One of the skills that I find I need to address over and over again with my social language students is the concept of working in a group successfully with peers.  There are so many social concepts to scaffold prior to working in a group such as sharing personal space, whole body or active listening skills, turn taking, maintaining a topic,  perspective taking, emotional regulation, executive function and more!  However, we are requiring even our Pre-K kiddos to master this skill pretty quickly in the school setting.  These skills are also embedded in the common core under the Speaking and Listening strands  Working cooperatively is a life skill and if our kids can’t learn to develop these skills in their early years, how do you think college, jobs or even living in a community is going to go?  Not well.

Out of this skill set, my Connect the Dots: Cornucopia Caper group work product was born! I wanted a fun way to work on a tough social skill with my upper grade students.  It’s always good to shake it up a bit to avoid boredom, right?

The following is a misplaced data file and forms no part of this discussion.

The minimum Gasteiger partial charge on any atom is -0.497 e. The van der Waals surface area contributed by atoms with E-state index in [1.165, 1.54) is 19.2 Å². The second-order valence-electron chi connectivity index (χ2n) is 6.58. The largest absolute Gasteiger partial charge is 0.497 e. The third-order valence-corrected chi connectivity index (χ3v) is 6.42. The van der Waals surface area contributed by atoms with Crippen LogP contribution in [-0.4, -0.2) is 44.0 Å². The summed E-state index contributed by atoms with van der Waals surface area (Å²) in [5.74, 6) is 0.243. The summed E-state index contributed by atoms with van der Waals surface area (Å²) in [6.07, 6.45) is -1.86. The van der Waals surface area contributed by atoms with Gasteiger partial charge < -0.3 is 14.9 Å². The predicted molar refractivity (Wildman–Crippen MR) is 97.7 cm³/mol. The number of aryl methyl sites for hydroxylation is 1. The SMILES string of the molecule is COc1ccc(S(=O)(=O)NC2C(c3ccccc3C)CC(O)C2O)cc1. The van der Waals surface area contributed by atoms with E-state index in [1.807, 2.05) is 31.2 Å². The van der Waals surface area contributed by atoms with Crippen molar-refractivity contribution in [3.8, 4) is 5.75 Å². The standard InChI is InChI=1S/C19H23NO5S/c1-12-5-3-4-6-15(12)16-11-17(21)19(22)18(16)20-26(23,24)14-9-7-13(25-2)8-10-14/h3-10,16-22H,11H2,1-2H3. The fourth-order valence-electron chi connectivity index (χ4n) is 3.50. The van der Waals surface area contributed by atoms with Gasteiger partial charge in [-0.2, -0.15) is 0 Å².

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I created a print and go packet of activities perfect for November social groups with seven puzzles and challenges to solve.  I set up a secret mission for my students and they must work together to solve all of the challenges (logic and physical) to “escape” the speech room.   I have included templates for group rules and a rubric for data collection on this skill set.

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Setting up for success

There are “How to Use” instructions included as well as mission descriptions for your students and an instruction guide/answer key for the SLP in each section.

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7 challenges to solve

Your students need to work together to solve each puzzle,  like this Pilgrim’s Peril physical challenge  (the construction paper is the Mayflower and the floor is the ocean, all must share space to stay on the boat for thirty seconds).

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Pilgrim’s Peril